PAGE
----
In Part One of our two-part look at the demise of the Spokane Spiders of the PDL we heard exlusively from founder and owner Al Brown.
In the final part another voice comes on the scene with an entirely different tale to tell.
He doesn’t hold back in telling it, either.
by David Falk
Bernard Brodigan seems to be the kind of guy who leaves an impression.
I saw the Spokane Spiders play at Tacoma in May of 2010, and it was certainly true that day.
The head coach of the Spiders in their ill-fated final season stormed the sidelines for much of the match. Finally, after what he thought was an overly aggressive foul by a Tide player, he shouted “Maybe I will put myself in the match and see how YOU like it!” Sure enough, mere minutes later Brodigan ripped off his shirt and put on a Spiders kit, and into the match he went.
I don’t recall there being any rough stuff after that, but Spokane fell that day to Tacoma, 4:1.
It would become one of 12 losses the Spiders would suffer in the season before they folded. The club ended with a 2-12-2 record. There was also a detour to Edmonton to play future NASL club Edmonton FC. That trip to nowhere ended in a 14:0 loss for Spokane.
In early 2011 I sent out an email to Brodigan in hopes of finding out more about what happened to the Spiders. He answered back nearly half a year later with a litany of charges against the club and founder Al Brown.
Brodigan’s view of the Spiders’ final season
“The winter of last year I decided to move from Seattle to northern Idaho,” Brodigan begins in his email. “While in my first week of settling in I was approached by a young man who had recognized me and asked if I was in town for the Spokane Spiders. I had zero idea at the time of the Spiders.”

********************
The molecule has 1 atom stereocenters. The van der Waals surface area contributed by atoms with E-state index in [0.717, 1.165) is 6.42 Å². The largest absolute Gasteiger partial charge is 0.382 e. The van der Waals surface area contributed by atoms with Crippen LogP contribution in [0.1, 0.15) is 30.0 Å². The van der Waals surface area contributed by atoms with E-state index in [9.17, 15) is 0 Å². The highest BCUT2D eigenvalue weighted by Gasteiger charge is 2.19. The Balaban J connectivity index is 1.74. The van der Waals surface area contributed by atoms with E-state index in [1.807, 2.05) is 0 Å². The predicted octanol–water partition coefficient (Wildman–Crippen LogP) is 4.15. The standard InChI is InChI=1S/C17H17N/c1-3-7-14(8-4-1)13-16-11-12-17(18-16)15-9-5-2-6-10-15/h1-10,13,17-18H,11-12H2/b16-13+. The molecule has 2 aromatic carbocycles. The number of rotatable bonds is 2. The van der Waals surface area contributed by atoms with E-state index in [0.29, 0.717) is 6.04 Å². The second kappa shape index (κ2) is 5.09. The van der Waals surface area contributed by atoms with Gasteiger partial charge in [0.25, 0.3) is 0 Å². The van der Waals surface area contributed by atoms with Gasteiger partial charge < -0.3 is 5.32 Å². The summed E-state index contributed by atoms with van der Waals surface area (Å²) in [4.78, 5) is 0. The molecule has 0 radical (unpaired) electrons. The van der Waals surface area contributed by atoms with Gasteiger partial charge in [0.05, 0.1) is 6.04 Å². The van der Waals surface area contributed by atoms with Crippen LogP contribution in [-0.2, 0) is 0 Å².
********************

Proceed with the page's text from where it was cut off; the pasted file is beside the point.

“A few days after I called the USL office for information about the Spiders. I also reached out to local players that I knew who played for the Shadow when I was with the Everett Bigfoot and asked them about the team and its history since becoming the Spiders. I was informed of the team owner, financial predicament and poor standing with the community and league. I was told to walk away. Knowing the facts and ignoring the friendly warnings I still moved forward and extended my services to the owner Mr. Al Brown. I figured since I had successfully coached two high caliber PDL teams in the Mid South Division I might be able to bring some experience to the table. Even perhaps turn the team around. After a month of negotiations with Mr. Brown he finally set his pride aside a little and let me run the show. However I was not to be known as the head coach for quite some time and Mr. Brown reluctantly gave me the wheel (only at) the very end.”
So starts Brodigan on his side of the story, a side which I shared with Al Brown, and which Brown says is untrue.
More from Brodigan:
“Call me spoiled from my own USL pro days as a player and coach, but I couldn’t believe that the Spiders organization was even allowed to participate in the USL. Shocked by the lack of organization, lack of facilities, equipment and so on I knew change needed to happen soon. The one thing I knew that had to change was Mr. Brown’s position. I had zero support from any of the local colleges because of his close involvement to the players. I foolishly walked myself into a large mess and knew I was in for long difficult season. It turned out to be more of a disaster than I thought.”